Fertility preservation is a medical process of storing eggs, sperm and reproductive tissues to be used later for having biological children in the future. Advances in cancer diagnosis have come up with cryopreservation that has made it possible for women with ovarian cancer to have biological children.
A study has shown that ‘cryopreservation is the use of very low temperatures to preserve structurally intact living cells and tissues’. A doctor removes eggs from ovaries and preserves them for fertilisation later in life. This procedure is only possible if the doctor finds the woman with ovarian cancer suitable enough for cryopreservation. Moreover, the doctor also fertilises the egg with sperm in a lab to form an embryo.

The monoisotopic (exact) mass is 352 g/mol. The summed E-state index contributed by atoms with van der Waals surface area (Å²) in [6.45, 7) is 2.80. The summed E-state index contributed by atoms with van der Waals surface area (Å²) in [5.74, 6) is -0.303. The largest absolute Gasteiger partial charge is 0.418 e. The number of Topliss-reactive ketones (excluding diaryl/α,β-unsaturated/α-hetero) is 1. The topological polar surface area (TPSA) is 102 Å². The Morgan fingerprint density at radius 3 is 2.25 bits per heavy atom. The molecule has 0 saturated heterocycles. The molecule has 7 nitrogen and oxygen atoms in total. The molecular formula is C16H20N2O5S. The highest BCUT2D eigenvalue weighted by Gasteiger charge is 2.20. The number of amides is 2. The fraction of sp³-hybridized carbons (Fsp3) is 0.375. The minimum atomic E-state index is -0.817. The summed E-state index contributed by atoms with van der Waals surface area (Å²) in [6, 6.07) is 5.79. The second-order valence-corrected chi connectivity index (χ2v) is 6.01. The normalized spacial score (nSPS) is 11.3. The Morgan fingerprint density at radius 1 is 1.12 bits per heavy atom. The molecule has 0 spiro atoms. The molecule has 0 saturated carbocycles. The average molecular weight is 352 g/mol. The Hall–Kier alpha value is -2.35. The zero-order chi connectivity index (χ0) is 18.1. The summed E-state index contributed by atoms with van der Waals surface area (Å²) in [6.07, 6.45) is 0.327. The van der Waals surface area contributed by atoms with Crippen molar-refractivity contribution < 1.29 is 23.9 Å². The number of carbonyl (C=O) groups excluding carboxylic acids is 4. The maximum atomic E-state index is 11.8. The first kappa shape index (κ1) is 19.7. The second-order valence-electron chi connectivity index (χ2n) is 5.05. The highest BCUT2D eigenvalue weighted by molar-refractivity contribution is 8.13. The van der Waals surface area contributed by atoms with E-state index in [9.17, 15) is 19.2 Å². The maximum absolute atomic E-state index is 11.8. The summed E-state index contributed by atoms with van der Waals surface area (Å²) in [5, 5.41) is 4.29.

Only a doctor can decide if a woman with ovarian cancer can bear the baby through in vitro fertilisation (IVF) or needs a surrogate mother. Besides preserving eggs, a woman with ovarian cancer can also adopt a child or opt for surrogacy.
A study suggests that ‘it is essential to identify tumours at an initial diagnosis that allows the ovarian and uterus tissue to be maintained because only initial stages can be treated with conservative procedures reducing danger for the patients’. As danger decreases, women have better chances of having biological children.
The available fertility preservation options mostly depend upon the stage, type and location of the cancer. Hence, a multidisciplinary approach from gynaecologists, gynecologic oncologists, embryologists, operating room staff and reproductive endocrinologists is essential to preserve fertility and quality of life.
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